SSB 5472

This analysis was prepared by non-partisan legislative staff for the use of legislative members in their deliberations. This analysis is not a part of the legislation nor does it constitute a statement of legislative intent.

As Reported by House Committee On:

State Government, Elections & Information Technology

Title: An act relating to requiring ballot drop boxes in all communities.

Brief Description: Requiring ballot drop boxes in all communities.

Sponsors: Senate Committee on State Government (originally sponsored by Senator Pearson).

Brief History:

Committee Activity:

State Government, Elections & Information Technology: 3/14/17, 3/15/17, 3/21/17 [DP].

Brief Summary of Substitute Bill

  • Requires each county to have at least one ballot drop box per 15,000 registered voters in the county, and in each city, town, and census-designated area with a post office to have at least one ballot drop box.


Majority Report: Do pass. Signed by 5 members: Representatives Hudgins, Chair; Dolan, Vice Chair; Appleton, Gregerson and Pellicciotti.

Minority Report: Do not pass. Signed by 3 members: Representatives Koster, Ranking Minority Member; Volz, Assistant Ranking Minority Member; Kraft.

Minority Report: Without recommendation. Signed by 1 member: Representative Irwin.

Staff: Sean Flynn (786-7124).


Registered voters receive election ballots by mail for each election and may return voted ballots to the county auditor by mail or by depositing the ballot in a designated ballot drop box. Many counties have drop boxes at the county voting center as well as other permanent and temporary locations. Voting centers and drop boxes are open until 8 p.m. on election day.

The Secretary of State adopts rules specifying requirements for ballot deposit sites. Drop boxes must be secure at all times and emptied regularly by two staff.


Summary of Bill:

Each county must have one ballot drop box per 15,000 registered voters in the county. Each city, town, and census-designated place in the county with a post office must have at least one ballot drop box.


Appropriation: None.

Fiscal Note: Available.

Effective Date: The bill takes effect 90 days after adjournment of the session in which the bill is passed.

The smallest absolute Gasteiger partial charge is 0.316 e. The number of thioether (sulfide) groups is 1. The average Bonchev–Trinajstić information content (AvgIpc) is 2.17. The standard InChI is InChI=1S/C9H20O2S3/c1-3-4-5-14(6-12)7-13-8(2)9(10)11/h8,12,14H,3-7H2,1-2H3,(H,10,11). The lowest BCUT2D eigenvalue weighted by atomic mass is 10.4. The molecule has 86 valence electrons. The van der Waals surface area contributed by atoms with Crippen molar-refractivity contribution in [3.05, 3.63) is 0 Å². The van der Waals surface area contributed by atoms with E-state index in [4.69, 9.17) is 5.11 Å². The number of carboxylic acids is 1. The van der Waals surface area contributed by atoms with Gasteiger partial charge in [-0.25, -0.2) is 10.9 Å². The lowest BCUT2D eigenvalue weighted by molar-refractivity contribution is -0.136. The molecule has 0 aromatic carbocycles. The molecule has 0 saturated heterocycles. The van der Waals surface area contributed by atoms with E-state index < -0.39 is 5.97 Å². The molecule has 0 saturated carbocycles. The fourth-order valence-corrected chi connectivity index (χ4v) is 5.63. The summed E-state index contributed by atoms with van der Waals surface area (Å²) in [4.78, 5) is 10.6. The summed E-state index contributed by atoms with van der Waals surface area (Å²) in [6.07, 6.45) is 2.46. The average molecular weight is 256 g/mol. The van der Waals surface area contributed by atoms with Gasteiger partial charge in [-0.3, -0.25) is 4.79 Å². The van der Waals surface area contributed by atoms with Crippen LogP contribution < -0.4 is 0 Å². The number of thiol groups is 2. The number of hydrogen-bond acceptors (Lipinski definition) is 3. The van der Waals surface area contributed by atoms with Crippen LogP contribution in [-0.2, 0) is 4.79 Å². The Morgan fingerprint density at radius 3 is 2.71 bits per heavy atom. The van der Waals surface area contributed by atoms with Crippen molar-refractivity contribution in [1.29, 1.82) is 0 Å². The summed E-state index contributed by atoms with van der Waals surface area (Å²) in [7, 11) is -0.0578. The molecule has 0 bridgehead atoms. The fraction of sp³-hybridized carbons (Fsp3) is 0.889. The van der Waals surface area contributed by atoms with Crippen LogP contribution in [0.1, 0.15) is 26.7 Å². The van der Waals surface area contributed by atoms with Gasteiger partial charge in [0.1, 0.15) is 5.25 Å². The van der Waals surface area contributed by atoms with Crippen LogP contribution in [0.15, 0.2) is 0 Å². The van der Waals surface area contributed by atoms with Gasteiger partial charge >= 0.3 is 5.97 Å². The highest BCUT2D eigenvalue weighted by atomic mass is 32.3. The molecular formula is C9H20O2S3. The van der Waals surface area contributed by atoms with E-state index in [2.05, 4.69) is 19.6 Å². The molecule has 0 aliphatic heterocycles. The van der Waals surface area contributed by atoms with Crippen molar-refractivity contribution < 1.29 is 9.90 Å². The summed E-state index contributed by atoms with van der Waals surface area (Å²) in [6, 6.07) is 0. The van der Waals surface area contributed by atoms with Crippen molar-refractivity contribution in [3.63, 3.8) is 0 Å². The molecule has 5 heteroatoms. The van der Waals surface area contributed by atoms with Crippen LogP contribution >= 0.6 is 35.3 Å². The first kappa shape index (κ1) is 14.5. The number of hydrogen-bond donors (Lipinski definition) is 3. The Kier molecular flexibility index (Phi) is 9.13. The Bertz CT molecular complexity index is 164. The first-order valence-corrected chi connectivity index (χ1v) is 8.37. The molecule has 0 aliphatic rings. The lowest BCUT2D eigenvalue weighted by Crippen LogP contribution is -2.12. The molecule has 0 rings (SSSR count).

Staff Summary of Public Testimony:

(In support) The state vote by mail system essentially imposes a poll tax on voters who have to pay for postage in order to submit a ballot. These days, it can be difficult for people to find two stamps for postage. Not all local jurisdictions have drop boxes that can be used as an alternative to voting by mail. Ballot boxes should be expanded to provide equal access across the state, including tribal reservations and rural areas. Ballot boxes are helpful for young voters on college campus and will help with voter turnout in this demographic. Permanent boxes are better and more consistent than mobile units and can be bought at affordable rates.

(Opposed) This bill would require many more ballot drop boxes installed across the state. Ballot drop box access is not a problem statewide. There should be flexibility based on community needs. County auditors know their own communities and are the most responsive to community needs. Drop box locations should be tied to population centers. This bill should exempt rural counties because it would require drop boxes in places with very small populations, and rural counties do not have the same resources as urban areas. Many small census designated locations are close together and do not require additional boxes. It is difficult to find new locations for drop boxes, and many schools and government buildings do not allow drop box.

The state should provide funding for this mandate because drop boxes are expensive and require additional staffing and training for each drop box. There should be more time allowed for implementation.

Persons Testifying: (In support) Senator Pearson, prime sponsor; Elissa Goss, Washington Student Association; Dawn Vyvyan, Yakima Nation; and Michael Moran, Confederated Tribes of the Colville Reservation.

(Opposed) Carolyn Weikel, Greg Kimsey, and Mike Rooney, Washington Association of County Auditors; Monty Cobb, Washington Association of County Officials; and Art Swannack, Whitman County.

Persons Signed In To Testify But Not Testifying: Josh Weiss, Washington State Association of Counties; and Alex Hur, Washington Voting Justice Coalition.